Average UK house prices see largest annual fall since 2011: UK HPI

New figures released by ONS and the Land Registry have revealed that average UK house prices saw a 2.1% fall in the 12 months to November 2023.

Related topics:  Property,  house prices,  UK HPI
Property | Reporter
17th January 2024
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"It's very difficult to take statistics from the ONS with any less than a pinch of salt because the figures are out-of-date and irrelevant for all intents and purposes since they rely on land registry data, which is six months behind."
- Simon Gerrard - Martyn Gerrard

The latest UK House Price Index from the Land Registry has shown that UK house price annual inflation has been generally slowing since July 2022, when annual inflation was 13.8%.

Albeit slightly historical, today's data revealed that average UK house prices fell by 2.1% in the 12 months to November 2023. This was down from a decrease of 1.3% in the previous month and the largest annual fall since 2011.

The data shows that the cost of a typical UK home was £285,000 in November - £6,000 lower than 12 months ago.

Regional breakdown

Average house prices over the year decreased by -2.9% in England and by -2.4% in Wales to £213,000. However, in Scotland, there was a rise of 2.2% and 2.1% in Northern Ireland.

The North East was the English region that saw the smallest decrease in average house prices in the 12 months to November 2023 (-0.4%). London saw the largest fall at -6.0%, down from an annual inflation rate of -3.4% in the 12 months to October and the lowest annual inflation rate since 2009.

London's annual inflation slowed in November 2023 because London prices fell between October and November 2023, while prices rose between the same months a year before.

On a seasonally adjusted basis, average UK house prices decreased by 0.4% in November, following a month-on-month decrease of 0.3% in October. On a non-seasonally adjusted basis, prices fell by 0.8% in November, following a monthly decrease of 0.6% in October.

Nathan Emerson CEO Propertymark comments: “A drop in house prices is inevitable and natural when finding a balance in affordability during turbulent economic times. We want to see affordability further improve for homeowners and in order to achieve that, inflation rates will need to get closer to the government’s two per cent target, which in turn will impact the Bank of England’s ability to begin reducing interest rates from February onwards.

"We would also hope the UK Government looks at options to increase housing supply in a market in order to keep up with growing demand.”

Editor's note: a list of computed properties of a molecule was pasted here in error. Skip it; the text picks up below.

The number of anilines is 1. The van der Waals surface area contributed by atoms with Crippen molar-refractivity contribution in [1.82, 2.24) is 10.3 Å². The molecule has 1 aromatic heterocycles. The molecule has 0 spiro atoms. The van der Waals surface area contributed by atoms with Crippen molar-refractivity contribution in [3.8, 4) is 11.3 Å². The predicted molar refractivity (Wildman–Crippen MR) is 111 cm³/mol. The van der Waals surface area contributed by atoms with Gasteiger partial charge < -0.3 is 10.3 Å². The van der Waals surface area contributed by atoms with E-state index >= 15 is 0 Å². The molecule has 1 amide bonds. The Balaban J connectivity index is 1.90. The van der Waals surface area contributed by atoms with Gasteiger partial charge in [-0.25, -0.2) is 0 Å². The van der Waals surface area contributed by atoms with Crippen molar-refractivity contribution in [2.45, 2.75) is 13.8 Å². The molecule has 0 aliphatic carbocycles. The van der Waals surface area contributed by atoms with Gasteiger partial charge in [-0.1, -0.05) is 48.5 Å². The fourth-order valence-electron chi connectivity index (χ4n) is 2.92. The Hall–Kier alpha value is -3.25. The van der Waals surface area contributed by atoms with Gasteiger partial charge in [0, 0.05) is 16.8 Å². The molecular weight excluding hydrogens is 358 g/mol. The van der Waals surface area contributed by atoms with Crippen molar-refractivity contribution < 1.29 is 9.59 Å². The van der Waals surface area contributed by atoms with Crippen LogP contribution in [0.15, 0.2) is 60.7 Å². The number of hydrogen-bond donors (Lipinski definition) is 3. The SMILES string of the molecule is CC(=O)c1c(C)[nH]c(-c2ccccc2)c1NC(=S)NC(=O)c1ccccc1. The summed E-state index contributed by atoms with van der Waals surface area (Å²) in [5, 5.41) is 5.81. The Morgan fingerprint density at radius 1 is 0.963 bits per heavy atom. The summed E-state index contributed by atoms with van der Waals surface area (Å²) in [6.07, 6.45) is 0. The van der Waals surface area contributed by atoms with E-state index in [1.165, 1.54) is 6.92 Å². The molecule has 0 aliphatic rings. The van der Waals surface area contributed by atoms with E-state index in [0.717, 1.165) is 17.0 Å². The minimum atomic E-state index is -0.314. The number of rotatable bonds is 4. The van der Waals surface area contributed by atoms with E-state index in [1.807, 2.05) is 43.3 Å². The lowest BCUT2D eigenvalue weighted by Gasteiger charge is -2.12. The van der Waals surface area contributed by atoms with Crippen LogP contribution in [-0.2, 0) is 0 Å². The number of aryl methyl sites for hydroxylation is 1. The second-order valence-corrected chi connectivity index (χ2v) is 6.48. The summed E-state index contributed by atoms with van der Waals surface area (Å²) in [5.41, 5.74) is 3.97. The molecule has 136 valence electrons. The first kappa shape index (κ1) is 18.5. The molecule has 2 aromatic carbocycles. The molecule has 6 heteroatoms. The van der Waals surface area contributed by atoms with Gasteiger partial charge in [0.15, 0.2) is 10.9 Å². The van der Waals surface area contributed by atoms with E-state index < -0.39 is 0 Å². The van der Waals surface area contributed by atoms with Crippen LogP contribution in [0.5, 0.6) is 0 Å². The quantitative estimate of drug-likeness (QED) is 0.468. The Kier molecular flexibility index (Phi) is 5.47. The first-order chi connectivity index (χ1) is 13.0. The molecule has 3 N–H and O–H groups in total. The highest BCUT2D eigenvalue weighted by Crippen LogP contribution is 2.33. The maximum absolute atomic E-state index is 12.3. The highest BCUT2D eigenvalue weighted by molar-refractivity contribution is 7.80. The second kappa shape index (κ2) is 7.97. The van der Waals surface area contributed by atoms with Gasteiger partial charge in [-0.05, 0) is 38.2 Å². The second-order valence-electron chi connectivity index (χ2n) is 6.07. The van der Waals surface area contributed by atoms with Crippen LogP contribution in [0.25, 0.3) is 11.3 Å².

Simon Gerrard, Managing Director of Martyn Gerrard, said: “It's very difficult to take statistics from the ONS with any less than a pinch of salt because the figures are out-of-date and irrelevant for all intents and purposes since they rely on land registry data, which is six months behind.

"On the ground, it’s clear the market has turned a corner. We’ve seen a 20% increase in people registering to buy a home compared to this time last year.

“This is unsurprising given the growing competition between lenders—Barclays and Santander cut rates on some of their offerings by up to 0.82% last week. This will intensify when the Bank of England starts dropping the interest rate, which is expected soon. Once this takes place, I expect that we will see a lot of pent-up demand unleashed.

“The Bank of England’s decision at the next meeting on the 1st of February will be pivotal in deciding the market’s next move. If they cut rates, expect house prices to start increasing quite quickly, as after all, we are still facing a property market with demand that vastly outstrips supply.

“I have always maintained the fall in house prices would be muted and temporary. The market seems to now share this view with recent headlines showing previously gloomy forecasts for house prices this year revised upwards.”

Jeremy Leaf, north London estate agent and a former RICS residential chairman, says: “These figures reflect housing market activity of at least a few months ago, even though they are the most comprehensive of all the surveys as they include cash and mortgage transactions.

“At that time, buyers and sellers were reacting to uncertain economic times before inflation and mortgage rates had started to stabilise and fall. On the ground, the situation is different now with early signs of an improvement in confidence, translating into more viewings and offers. 

"However, the inflation figures today show there is still a long way to go and it is likely to be a bumpy ride."

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